You may be thinking that this Baha’i call to courtesy seems like an impossible standard. So many people push my buttons, so many people viciously attack those they disagree with, so many people are as far from courteous as we can imagine – can I really be courteous to them in return?

It’s not easy. Social media seems designed to bring out the worst in any of us. That’s because, for now, most social media outlets are controlled by profit-seeking companies – who have found that outrage keeps people ‘engaged’ longer, thus increasing the companies’ revenue. 

Today that’s how social media works – but it doesn’t have to.

If we each attempted to follow the Baha’i standard of courtesy, we could lower the heat and increase the light in our social media interactions. A true spiritual seeker, Baha’u’llah wrote:

… must never seek to exalt himself above anyone, must wash away from the tablet of his heart every trace of pride and vainglory, must cling unto patience and resignation, observe silence, and refrain from idle talk. For the tongue is a smoldering fire, and excess of speech a deadly poison. Material fire consumeth the body, whereas the fire of the tongue devoureth both heart and soul. The force of the former lasteth but for a time, whilst the effects of the latter endure a century.

That seeker should, also, regard backbiting as grievous error, and keep himself aloof from its dominion, inasmuch as backbiting quencheth the light of the heart, and extinguisheth the life of the soul.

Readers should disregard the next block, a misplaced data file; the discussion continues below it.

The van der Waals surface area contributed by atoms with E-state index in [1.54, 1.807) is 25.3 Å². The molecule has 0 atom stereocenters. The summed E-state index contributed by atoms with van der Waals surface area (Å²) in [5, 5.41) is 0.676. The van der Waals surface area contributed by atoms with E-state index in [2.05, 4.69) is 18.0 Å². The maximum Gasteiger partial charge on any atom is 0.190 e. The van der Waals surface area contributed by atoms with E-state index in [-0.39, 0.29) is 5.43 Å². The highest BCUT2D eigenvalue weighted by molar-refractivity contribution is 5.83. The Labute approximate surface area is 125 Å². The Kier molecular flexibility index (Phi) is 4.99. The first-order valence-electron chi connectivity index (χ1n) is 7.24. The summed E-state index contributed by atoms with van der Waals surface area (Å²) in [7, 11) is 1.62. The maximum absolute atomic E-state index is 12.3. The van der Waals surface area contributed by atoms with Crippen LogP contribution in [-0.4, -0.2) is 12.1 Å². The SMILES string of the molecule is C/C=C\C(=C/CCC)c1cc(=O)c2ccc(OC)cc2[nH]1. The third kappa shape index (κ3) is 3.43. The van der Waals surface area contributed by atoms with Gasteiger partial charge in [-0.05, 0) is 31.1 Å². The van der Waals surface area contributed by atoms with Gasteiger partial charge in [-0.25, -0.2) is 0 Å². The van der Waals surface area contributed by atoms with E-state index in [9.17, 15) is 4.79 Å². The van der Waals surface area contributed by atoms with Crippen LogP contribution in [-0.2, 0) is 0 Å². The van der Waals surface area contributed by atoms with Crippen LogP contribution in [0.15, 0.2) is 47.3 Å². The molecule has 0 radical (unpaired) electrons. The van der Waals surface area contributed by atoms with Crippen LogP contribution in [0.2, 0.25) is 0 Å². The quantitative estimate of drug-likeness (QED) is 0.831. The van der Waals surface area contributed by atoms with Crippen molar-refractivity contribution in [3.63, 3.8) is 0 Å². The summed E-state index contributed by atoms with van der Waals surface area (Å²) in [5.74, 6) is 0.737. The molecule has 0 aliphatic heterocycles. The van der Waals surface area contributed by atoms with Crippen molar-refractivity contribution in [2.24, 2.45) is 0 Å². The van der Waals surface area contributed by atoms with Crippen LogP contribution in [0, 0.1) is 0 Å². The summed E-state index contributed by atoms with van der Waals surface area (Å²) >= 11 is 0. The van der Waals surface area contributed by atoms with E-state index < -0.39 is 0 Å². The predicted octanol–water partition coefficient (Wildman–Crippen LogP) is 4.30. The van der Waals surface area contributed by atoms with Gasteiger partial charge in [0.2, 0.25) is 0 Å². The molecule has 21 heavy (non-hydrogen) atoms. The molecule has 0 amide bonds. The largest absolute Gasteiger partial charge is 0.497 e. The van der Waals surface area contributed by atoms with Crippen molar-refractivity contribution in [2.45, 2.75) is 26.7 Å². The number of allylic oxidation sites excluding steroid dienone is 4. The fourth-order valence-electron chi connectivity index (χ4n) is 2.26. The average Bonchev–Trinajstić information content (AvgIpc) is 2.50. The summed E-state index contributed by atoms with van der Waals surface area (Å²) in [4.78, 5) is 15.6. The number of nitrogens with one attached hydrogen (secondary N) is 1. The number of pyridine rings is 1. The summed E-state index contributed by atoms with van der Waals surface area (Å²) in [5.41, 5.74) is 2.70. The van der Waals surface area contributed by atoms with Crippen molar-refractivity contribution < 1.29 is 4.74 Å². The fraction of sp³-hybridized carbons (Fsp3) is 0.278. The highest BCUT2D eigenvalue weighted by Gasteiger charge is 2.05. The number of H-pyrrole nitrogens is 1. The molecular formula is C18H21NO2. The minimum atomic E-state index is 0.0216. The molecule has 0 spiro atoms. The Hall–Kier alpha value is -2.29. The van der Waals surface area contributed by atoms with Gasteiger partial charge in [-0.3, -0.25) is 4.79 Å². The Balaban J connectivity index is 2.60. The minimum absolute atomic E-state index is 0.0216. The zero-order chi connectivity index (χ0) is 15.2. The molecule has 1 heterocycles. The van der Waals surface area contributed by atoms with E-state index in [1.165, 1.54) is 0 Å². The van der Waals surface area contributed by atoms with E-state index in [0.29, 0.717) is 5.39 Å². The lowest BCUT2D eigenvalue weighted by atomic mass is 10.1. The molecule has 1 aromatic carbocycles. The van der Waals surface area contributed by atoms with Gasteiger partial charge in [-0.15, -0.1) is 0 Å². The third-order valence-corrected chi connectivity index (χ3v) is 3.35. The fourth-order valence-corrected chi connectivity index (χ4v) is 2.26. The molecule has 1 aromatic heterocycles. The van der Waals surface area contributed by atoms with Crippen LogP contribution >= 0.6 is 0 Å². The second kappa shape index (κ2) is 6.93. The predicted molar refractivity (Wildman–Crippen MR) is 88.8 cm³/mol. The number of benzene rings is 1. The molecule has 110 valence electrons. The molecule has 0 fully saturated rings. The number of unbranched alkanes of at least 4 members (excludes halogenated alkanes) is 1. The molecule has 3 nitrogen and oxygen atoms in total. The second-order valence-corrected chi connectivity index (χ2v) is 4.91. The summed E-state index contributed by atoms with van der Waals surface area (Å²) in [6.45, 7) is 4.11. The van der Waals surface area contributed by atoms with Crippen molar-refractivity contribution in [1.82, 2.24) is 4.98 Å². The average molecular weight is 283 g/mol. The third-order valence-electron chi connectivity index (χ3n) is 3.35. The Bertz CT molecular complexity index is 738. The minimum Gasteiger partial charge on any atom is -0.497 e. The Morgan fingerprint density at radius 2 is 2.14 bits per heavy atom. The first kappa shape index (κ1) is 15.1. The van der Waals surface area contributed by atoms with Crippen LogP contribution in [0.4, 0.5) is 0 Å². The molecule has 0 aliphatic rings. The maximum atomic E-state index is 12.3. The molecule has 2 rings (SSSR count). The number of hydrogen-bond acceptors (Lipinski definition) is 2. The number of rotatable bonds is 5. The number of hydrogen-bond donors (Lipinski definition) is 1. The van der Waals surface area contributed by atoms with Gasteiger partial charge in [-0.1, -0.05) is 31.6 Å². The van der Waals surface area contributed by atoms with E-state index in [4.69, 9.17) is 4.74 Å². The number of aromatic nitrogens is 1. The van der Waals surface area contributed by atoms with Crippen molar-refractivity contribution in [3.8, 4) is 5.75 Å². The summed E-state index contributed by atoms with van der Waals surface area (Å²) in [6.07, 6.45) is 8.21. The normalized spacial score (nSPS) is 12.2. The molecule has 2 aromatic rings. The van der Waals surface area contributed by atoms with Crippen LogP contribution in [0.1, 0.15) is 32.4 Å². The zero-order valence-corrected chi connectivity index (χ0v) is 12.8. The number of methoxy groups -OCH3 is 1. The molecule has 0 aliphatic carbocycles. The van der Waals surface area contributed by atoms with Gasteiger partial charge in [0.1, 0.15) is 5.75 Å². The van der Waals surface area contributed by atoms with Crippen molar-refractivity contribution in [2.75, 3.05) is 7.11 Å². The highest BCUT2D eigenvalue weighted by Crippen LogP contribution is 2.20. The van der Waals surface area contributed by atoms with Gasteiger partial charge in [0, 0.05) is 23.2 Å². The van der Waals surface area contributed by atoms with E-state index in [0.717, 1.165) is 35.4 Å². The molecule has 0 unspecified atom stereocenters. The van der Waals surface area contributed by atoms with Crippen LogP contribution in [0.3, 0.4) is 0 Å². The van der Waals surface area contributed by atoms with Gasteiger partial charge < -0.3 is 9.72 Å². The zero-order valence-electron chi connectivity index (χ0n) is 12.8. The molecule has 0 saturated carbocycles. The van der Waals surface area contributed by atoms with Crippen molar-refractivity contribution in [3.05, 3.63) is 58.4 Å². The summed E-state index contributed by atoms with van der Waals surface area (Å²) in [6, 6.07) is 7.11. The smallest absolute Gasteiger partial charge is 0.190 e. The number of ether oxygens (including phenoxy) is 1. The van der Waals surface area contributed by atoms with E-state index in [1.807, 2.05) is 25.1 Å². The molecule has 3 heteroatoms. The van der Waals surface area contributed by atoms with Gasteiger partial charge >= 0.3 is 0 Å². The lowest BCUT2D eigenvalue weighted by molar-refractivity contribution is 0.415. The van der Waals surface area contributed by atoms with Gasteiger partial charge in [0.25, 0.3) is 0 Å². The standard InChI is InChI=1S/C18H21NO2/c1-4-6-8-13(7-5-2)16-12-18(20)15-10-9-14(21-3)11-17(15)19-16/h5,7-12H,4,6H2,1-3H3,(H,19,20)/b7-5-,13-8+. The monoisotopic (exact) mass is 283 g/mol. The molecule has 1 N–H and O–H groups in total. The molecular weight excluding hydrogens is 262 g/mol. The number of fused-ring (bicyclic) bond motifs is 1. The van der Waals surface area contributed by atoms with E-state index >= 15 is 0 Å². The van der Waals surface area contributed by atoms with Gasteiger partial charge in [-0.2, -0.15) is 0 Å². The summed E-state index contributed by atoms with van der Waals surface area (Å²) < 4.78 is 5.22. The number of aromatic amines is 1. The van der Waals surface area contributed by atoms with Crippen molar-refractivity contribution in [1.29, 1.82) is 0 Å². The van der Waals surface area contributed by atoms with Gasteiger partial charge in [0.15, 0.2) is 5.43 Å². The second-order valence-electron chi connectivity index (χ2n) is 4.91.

Yes, it’s hard to stay conscious of these lofty principles while online. We tend to go on automatic pilot: scroll, pause on something eye-catching, and then take the plunge. Before long, we’re several clicks in with a racing heartbeat, ready to go to war with a keyboard. 

RELATED: Tech, Touch, and Nomophobia: Are We Over-Connected?

Here’s where the old take-a-deep-breath-and-count-to-10 trick can help. Take a moment and ask yourself: Is this topic really important, and even if so, is now the time and is this a productive forum for discussing it? Is a rational discussion even possible at this point? 

My Facebook friends know I’m a Baha’i. It’s one of the few reasons I post. Do I practice what I preach?

Above all, I claim to believe in Baha’u’llah. He commands me to be courteous, and that obliges me to be courteous, even if I’m not sure of its benefit – but experience has taught me that I am sure of its benefit. 

When I worked in the newspaper business, community members across the political spectrum respected me; they told me so. Sticking with the objective principles of journalism was a big part of it, but so was courtesy, even though the word ‘courtesy’ wasn’t on my mind. I would ask myself: What’s the best way to word this statement, whether agreement or disagreement? 

There are courteous ways to disagree, and discourteous ways. When I remembered to use it – although I certainly don’t have a perfect record – the courteous approach always worked, and if I went astray, feedback came quickly.

Finally, I’ve wondered: how would social media companies stay in business if most people followed the Baha’i principles of unity, love, and courtesy online? Maybe those same algorithms would see how courtesy keeps people online longer, since they wouldn’t be driven away – and then the true promise of worldwide social media could be fulfilled.